Over the past decades, financial markets have re-emerged as prime determinants of economic behaviour and performance.
Factors driving this transformation include:
- the liberalisation of domestic and international money and capital markets,
- the explosive growth in international trading of financial assets, and
- the extensive globalisation of the production of goods and services.
Not only are the financial resources of governments dwarfed by the scale of capital flows, but also the scope of national jurisdiction is increasingly irrelevant to markets that operate on a global scale. Deregulation of markets has been accompanied by important developments in the theory of finance and in the technological infrastructure of market trading. These developments have driven the design of new financial products and have also resulted in sophisticated new techniques for the theoretical and quantitative analysis of market behaviour and of risk.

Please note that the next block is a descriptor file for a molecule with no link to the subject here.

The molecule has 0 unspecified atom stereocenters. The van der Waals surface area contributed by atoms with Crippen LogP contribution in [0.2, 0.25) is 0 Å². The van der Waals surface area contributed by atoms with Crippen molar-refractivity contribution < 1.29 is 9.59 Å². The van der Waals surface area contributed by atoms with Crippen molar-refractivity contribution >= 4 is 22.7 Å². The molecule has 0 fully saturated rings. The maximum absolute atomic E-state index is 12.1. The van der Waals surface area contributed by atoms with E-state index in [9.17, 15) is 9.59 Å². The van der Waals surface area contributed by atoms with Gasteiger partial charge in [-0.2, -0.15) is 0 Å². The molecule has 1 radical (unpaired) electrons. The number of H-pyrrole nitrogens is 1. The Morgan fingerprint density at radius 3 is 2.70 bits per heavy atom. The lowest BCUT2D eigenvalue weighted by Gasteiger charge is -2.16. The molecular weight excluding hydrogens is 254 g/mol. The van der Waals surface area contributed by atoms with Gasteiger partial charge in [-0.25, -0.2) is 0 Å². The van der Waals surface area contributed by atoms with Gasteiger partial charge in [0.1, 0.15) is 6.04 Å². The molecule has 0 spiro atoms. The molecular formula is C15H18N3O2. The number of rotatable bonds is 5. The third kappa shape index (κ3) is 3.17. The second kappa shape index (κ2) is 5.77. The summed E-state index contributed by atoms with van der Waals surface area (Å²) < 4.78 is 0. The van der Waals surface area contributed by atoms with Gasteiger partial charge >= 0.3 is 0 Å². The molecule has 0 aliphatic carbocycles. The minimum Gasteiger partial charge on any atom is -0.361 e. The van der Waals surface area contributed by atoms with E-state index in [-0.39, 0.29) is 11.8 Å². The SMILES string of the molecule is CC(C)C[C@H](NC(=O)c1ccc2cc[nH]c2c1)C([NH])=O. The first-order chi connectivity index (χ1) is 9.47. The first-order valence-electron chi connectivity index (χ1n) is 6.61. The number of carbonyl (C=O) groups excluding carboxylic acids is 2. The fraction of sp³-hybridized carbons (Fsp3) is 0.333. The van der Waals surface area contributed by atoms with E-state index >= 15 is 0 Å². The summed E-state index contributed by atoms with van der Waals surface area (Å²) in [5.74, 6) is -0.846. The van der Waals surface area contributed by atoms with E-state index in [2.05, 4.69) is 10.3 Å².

Understanding the impact of these developments on the provision of liquidity is fundamental to understanding the operation of modern economies. To this end, CERF promotes theoretical, quantitative and historical studies, crossing conventional disciplinary boundaries, and the bringing together of research groups of economists, mathematicians, lawyers, historians, computer scientists and market practitioners.
Particular attention is paid to the analysis of the impact of financial market activity on the formulation of public policy.